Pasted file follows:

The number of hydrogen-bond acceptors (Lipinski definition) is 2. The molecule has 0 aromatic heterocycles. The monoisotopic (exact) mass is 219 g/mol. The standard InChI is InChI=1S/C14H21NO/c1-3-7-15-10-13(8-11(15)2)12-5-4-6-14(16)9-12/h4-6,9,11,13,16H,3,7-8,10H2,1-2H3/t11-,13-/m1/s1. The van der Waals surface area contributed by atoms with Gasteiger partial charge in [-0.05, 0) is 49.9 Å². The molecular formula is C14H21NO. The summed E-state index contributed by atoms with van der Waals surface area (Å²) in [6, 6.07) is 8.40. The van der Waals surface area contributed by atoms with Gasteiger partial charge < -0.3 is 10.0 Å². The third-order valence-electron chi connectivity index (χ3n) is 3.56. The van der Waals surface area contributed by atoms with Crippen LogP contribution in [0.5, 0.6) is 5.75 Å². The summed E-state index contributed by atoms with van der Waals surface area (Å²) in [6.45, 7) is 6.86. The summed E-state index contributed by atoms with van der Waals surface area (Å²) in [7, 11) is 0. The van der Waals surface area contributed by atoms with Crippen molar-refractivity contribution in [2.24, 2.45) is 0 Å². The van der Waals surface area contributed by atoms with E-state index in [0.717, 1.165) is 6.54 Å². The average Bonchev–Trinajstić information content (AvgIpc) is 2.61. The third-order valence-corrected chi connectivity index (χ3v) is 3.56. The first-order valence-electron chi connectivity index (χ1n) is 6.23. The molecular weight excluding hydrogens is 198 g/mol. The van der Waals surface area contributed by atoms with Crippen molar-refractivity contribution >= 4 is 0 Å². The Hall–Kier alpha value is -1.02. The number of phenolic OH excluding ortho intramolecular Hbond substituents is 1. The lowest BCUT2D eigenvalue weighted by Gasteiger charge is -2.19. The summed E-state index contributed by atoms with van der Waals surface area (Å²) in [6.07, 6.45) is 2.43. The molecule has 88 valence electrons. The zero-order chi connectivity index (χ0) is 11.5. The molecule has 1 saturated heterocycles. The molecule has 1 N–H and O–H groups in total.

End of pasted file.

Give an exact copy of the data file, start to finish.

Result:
The number of hydrogen-bond acceptors (Lipinski definition) is 2. The molecule has 0 aromatic heterocycles. The monoisotopic (exact) mass is 219 g/mol. The standard InChI is InChI=1S/C14H21NO/c1-3-7-15-10-13(8-11(15)2)12-5-4-6-14(16)9-12/h4-6,9,11,13,16H,3,7-8,10H2,1-2H3/t11-,13-/m1/s1. The van der Waals surface area contributed by atoms with Gasteiger partial charge in [-0.05, 0) is 49.9 Å². The molecular formula is C14H21NO. The summed E-state index contributed by atoms with van der Waals surface area (Å²) in [6, 6.07) is 8.40. The van der Waals surface area contributed by atoms with Gasteiger partial charge < -0.3 is 10.0 Å². The third-order valence-electron chi connectivity index (χ3n) is 3.56. The van der Waals surface area contributed by atoms with Crippen LogP contribution in [0.5, 0.6) is 5.75 Å². The summed E-state index contributed by atoms with van der Waals surface area (Å²) in [6.45, 7) is 6.86. The summed E-state index contributed by atoms with van der Waals surface area (Å²) in [7, 11) is 0. The van der Waals surface area contributed by atoms with Crippen molar-refractivity contribution in [2.24, 2.45) is 0 Å². The van der Waals surface area contributed by atoms with E-state index in [0.717, 1.165) is 6.54 Å². The average Bonchev–Trinajstić information content (AvgIpc) is 2.61. The third-order valence-corrected chi connectivity index (χ3v) is 3.56. The first-order valence-electron chi connectivity index (χ1n) is 6.23. The molecular weight excluding hydrogens is 198 g/mol. The van der Waals surface area contributed by atoms with Crippen molar-refractivity contribution >= 4 is 0 Å². The Hall–Kier alpha value is -1.02. The number of phenolic OH excluding ortho intramolecular Hbond substituents is 1. The lowest BCUT2D eigenvalue weighted by Gasteiger charge is -2.19. The summed E-state index contributed by atoms with van der Waals surface area (Å²) in [6.07, 6.45) is 2.43. The molecule has 88 valence electrons. The zero-order chi connectivity index (χ0) is 11.5. The molecule has 1 saturated heterocycles. The molecule has 1 N–H and O–H groups in total.